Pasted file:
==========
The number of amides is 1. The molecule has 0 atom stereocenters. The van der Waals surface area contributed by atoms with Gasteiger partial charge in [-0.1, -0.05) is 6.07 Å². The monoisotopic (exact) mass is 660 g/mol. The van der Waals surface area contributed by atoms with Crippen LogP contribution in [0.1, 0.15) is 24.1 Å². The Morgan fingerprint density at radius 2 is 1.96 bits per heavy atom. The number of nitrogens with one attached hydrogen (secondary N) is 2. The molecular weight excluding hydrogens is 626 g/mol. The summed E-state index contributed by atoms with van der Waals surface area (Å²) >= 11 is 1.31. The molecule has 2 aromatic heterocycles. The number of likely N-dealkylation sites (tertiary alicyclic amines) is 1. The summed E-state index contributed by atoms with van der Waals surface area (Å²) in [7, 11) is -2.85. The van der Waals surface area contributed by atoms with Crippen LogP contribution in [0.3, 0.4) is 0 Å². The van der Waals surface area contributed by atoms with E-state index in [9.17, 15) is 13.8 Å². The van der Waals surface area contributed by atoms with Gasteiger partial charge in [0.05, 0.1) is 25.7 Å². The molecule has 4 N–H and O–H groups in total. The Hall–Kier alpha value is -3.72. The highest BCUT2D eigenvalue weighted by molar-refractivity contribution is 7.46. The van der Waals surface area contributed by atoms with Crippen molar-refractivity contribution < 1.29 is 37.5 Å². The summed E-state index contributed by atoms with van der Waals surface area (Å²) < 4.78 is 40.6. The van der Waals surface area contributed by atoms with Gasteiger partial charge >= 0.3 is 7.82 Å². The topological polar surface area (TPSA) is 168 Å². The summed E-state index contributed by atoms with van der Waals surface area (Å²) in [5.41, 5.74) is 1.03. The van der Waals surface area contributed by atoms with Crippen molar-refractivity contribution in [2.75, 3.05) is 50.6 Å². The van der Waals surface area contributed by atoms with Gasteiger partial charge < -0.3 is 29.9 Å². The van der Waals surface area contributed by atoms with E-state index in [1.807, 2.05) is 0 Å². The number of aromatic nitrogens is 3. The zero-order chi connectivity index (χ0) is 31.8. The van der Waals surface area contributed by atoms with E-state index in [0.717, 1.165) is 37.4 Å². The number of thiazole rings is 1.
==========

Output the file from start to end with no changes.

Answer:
The number of amides is 1. The molecule has 0 atom stereocenters. The van der Waals surface area contributed by atoms with Gasteiger partial charge in [-0.1, -0.05) is 6.07 Å². The monoisotopic (exact) mass is 660 g/mol. The van der Waals surface area contributed by atoms with Crippen LogP contribution in [0.1, 0.15) is 24.1 Å². The Morgan fingerprint density at radius 2 is 1.96 bits per heavy atom. The number of nitrogens with one attached hydrogen (secondary N) is 2. The molecular weight excluding hydrogens is 626 g/mol. The summed E-state index contributed by atoms with van der Waals surface area (Å²) >= 11 is 1.31. The molecule has 2 aromatic heterocycles. The number of likely N-dealkylation sites (tertiary alicyclic amines) is 1. The summed E-state index contributed by atoms with van der Waals surface area (Å²) in [7, 11) is -2.85. The van der Waals surface area contributed by atoms with Crippen LogP contribution in [0.3, 0.4) is 0 Å². The van der Waals surface area contributed by atoms with E-state index in [9.17, 15) is 13.8 Å². The van der Waals surface area contributed by atoms with Gasteiger partial charge in [0.05, 0.1) is 25.7 Å². The molecule has 4 N–H and O–H groups in total. The Hall–Kier alpha value is -3.72. The highest BCUT2D eigenvalue weighted by molar-refractivity contribution is 7.46. The van der Waals surface area contributed by atoms with Crippen molar-refractivity contribution < 1.29 is 37.5 Å². The summed E-state index contributed by atoms with van der Waals surface area (Å²) < 4.78 is 40.6. The van der Waals surface area contributed by atoms with Gasteiger partial charge >= 0.3 is 7.82 Å². The topological polar surface area (TPSA) is 168 Å². The summed E-state index contributed by atoms with van der Waals surface area (Å²) in [5.41, 5.74) is 1.03. The van der Waals surface area contributed by atoms with Crippen molar-refractivity contribution in [2.75, 3.05) is 50.6 Å². The van der Waals surface area contributed by atoms with Gasteiger partial charge < -0.3 is 29.9 Å². The van der Waals surface area contributed by atoms with E-state index in [1.807, 2.05) is 0 Å². The number of aromatic nitrogens is 3. The zero-order chi connectivity index (χ0) is 31.8. The van der Waals surface area contributed by atoms with E-state index in [0.717, 1.165) is 37.4 Å². The number of thiazole rings is 1.